Fitness myths are many, and they sure are persistent. It seems we’re always looking for the magic workout, diet, or supplement that will transform our body with minimal effort. And our sound bite culture isn’t exactly helping. We stand in the line at the grocery store or watch a reality TV show and see amazing feats of weight loss in no time at all. Over the next month or so I’m going to help clear up some of the most common fitness myths.
So, let’s get started with these three common myths:
Myth #1: Strength training will make you bulk up.
Nothing could be further from the truth, and this is especially true for women. A fundamental ingredient for muscle growth is testosterone, which is a hormone found in high concentrations in men. Women do have testosterone, but not in the levels present in men. Women lack the chemical makeup required to “bulk up” without extreme training volumes, strict dieting habits, and possible supplementation. Ladies, you can and should lift weights — heavy ones — without the fear of becoming anything more than healthy, toned, and strong. Fortunately, more and more women are getting the message and dropping the light weights. Bulking up, I’m sorry to say, comes from food, not the weights you lift.
Myth #2: You can target fat loss from certain body parts and you can turn fat into muscle.
Do you have that one area on your body that just drives you crazy? Do you spend all of your time in the gym just doing ab exercises to get rid of that stubborn belly fat? If you do, it’s time to stop. Truth is, spot training doesn’t work. Yes, you can create muscle in the area you’re working but you will never see the results if you don’t lose the fat that’s surrounding it. Which brings me to the second part of this myth – you cannot turn fat into muscle. Muscle is made of protein while fat comprises lipids, and despite the popular belief…they can’t convert to one another. What does happen, however, is that muscle will decrease (atrophy) if you don’t continue to lift weights.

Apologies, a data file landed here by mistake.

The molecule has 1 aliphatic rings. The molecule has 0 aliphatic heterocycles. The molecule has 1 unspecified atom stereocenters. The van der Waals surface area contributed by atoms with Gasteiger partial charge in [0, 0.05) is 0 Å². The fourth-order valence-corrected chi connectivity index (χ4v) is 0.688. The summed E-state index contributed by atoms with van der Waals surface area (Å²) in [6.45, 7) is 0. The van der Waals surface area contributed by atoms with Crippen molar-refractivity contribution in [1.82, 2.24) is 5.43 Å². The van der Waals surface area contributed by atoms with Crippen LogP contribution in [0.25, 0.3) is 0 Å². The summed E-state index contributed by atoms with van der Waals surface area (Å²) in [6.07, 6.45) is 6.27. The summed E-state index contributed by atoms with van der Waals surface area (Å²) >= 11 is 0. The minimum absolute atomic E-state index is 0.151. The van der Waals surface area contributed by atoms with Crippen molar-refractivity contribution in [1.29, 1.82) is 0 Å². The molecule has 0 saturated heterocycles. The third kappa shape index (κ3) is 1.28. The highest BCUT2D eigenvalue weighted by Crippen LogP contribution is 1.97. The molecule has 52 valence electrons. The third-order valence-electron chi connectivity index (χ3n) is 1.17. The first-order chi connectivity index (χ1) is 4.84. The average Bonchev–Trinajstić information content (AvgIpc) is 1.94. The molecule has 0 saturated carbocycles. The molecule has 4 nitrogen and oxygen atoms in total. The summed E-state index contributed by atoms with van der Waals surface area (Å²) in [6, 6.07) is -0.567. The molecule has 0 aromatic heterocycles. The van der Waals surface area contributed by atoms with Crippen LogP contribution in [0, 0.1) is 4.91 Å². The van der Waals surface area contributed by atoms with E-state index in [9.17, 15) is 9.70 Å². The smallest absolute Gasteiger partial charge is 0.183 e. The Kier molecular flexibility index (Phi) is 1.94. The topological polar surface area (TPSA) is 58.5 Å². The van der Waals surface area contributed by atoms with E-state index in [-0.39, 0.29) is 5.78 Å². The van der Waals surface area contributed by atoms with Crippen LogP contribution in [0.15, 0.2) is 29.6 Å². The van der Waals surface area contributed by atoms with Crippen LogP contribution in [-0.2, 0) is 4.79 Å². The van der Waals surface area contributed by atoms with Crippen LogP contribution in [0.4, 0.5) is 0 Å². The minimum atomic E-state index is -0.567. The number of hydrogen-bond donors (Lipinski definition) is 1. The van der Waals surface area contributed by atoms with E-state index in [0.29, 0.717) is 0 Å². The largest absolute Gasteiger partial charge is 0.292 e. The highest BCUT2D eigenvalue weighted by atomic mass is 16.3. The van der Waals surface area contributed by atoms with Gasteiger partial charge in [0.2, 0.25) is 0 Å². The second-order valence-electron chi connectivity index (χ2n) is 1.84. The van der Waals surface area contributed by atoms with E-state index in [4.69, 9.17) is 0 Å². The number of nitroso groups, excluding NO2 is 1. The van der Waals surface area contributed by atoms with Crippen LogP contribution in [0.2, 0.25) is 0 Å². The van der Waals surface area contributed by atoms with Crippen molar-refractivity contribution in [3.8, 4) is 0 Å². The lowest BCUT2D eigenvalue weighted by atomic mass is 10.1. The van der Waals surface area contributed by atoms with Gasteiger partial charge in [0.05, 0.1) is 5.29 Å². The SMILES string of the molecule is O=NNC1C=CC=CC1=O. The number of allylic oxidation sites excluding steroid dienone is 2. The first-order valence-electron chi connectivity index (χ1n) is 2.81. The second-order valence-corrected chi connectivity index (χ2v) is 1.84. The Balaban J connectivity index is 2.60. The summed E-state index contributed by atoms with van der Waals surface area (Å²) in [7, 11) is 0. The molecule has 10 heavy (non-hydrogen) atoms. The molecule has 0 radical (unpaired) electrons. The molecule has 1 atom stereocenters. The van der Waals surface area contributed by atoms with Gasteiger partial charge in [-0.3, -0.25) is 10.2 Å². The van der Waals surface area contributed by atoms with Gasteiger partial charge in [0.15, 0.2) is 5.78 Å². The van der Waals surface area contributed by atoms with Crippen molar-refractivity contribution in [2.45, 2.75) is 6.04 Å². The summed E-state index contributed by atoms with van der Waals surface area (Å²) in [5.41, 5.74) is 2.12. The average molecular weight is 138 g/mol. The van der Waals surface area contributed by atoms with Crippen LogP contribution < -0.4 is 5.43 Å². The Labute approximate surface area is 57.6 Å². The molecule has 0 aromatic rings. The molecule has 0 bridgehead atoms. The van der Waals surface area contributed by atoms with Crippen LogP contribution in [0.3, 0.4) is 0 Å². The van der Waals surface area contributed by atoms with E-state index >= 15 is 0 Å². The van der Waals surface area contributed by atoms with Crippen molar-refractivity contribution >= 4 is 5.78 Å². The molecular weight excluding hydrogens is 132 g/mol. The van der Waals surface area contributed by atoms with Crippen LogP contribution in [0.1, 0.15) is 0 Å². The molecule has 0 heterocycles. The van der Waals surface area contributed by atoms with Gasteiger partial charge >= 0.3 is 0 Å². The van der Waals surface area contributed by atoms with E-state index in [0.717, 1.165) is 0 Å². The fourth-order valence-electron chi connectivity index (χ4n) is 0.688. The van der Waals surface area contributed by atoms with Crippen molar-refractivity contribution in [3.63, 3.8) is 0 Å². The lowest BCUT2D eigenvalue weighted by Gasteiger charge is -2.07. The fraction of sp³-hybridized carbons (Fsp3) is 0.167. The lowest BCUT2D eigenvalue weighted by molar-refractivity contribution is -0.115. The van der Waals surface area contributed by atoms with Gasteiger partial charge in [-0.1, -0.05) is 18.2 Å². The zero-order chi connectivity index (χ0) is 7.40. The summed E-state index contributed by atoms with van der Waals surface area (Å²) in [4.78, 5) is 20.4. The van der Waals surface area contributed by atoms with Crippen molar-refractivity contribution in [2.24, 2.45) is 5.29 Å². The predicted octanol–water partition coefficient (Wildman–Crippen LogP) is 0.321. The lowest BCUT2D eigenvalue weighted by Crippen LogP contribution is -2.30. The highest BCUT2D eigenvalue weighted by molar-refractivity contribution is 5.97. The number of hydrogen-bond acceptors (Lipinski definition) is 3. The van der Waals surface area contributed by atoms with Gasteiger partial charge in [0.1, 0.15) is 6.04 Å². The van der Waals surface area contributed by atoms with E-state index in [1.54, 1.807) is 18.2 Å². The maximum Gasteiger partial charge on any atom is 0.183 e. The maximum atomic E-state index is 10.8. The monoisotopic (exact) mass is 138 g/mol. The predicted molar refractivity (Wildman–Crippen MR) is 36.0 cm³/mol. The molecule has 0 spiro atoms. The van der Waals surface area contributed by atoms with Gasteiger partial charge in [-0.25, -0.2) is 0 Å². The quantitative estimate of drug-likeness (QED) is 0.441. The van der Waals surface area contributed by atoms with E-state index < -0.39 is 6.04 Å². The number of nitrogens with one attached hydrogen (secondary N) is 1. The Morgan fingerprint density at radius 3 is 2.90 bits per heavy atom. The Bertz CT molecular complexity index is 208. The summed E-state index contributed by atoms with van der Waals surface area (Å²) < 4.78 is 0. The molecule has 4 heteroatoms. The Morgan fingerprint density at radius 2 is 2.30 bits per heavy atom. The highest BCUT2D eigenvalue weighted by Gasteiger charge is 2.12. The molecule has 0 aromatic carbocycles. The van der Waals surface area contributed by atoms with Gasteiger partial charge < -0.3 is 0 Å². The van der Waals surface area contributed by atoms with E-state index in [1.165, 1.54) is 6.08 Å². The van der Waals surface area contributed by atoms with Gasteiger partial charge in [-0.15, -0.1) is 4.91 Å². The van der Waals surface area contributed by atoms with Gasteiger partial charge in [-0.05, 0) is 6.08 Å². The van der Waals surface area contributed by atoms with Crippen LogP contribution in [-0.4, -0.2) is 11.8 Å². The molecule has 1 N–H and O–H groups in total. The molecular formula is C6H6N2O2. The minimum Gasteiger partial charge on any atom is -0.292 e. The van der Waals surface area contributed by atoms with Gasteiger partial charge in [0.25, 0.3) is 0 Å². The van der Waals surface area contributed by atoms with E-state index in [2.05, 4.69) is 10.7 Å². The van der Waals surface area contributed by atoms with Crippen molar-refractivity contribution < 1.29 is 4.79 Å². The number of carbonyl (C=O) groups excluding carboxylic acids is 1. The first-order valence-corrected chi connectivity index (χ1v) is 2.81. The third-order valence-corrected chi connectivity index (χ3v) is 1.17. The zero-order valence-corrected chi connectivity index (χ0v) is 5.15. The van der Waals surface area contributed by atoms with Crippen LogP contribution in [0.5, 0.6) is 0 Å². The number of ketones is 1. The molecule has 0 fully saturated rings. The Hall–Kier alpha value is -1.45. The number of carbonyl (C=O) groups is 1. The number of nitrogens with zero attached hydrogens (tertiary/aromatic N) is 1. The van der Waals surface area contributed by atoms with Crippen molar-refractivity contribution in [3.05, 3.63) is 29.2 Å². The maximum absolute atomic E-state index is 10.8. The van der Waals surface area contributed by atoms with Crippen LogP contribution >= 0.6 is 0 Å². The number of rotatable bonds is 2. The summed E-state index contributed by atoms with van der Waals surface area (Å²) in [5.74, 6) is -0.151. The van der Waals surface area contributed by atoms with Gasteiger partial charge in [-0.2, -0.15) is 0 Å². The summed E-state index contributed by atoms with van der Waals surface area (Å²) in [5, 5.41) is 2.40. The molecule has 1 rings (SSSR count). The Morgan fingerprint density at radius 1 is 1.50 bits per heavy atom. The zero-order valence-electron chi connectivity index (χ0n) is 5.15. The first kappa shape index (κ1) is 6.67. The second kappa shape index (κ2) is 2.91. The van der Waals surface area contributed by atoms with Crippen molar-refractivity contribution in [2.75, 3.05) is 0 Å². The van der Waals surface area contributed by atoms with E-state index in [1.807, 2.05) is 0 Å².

So, if you want to lose fat from a specific spot, you need to lose overall body fat. And a great way to do this is with interval and higher intensity strength training. These workouts work wonders because not only do they burn fat, they also build muscle. Which brings me to another key difference between fat and muscle: the more muscle you have (and this does not mean being “big and bulky” – see Myth #1), the more calories you’ll burn because, unlike fat, which just sits there, muscle is nearly always active and burning calories.
Myth #3: A detox or cleansing diet will reset your system and help you lose weight.
Stop and think about this for a minute. If you feel you need to detox or cleanse your body of toxins or other “bad” elements, it suggests your kidneys and liver aren’t doing the job for which they are designed. If this is the case, you should probably be seeking out a doctor and not a fad diet. This isn’t to say you can’t improve your liver and/or kidney function by cutting out certain things (e.g., alcohol) or cleaning up your diet, but cleansing or detoxing? These are terms companies use to get you to buy their products.
I know. It sometimes feels good to think you can “detox” or “reset” through juices and cleanses, or cutting out sugar for a period of time. But the same rule applies: it is a short-term fix. Long term, a healthy lifestyle with healthy, fuel-like food, sleep, and stress resilience will go a long way to getting that “detox” feeling. Can you truly live without sugar for the long term? That’s what you need to ask yourself.
The other problem with this myth is that many people do see some weight loss and who wouldn’t if they cut out solid food. And some may even experience a placebo effect because you think you’re “cleansing” your body. A long detox can actually slow down your metabolism because you’ll lose muscle mass and when you inevitably gain some of the weight back, you’ll gain it back as fat. As a result, your body will be less fit and less healthy than it was before you started the detox. Consistent and smart food choices are always the way to go for long-term fitness results.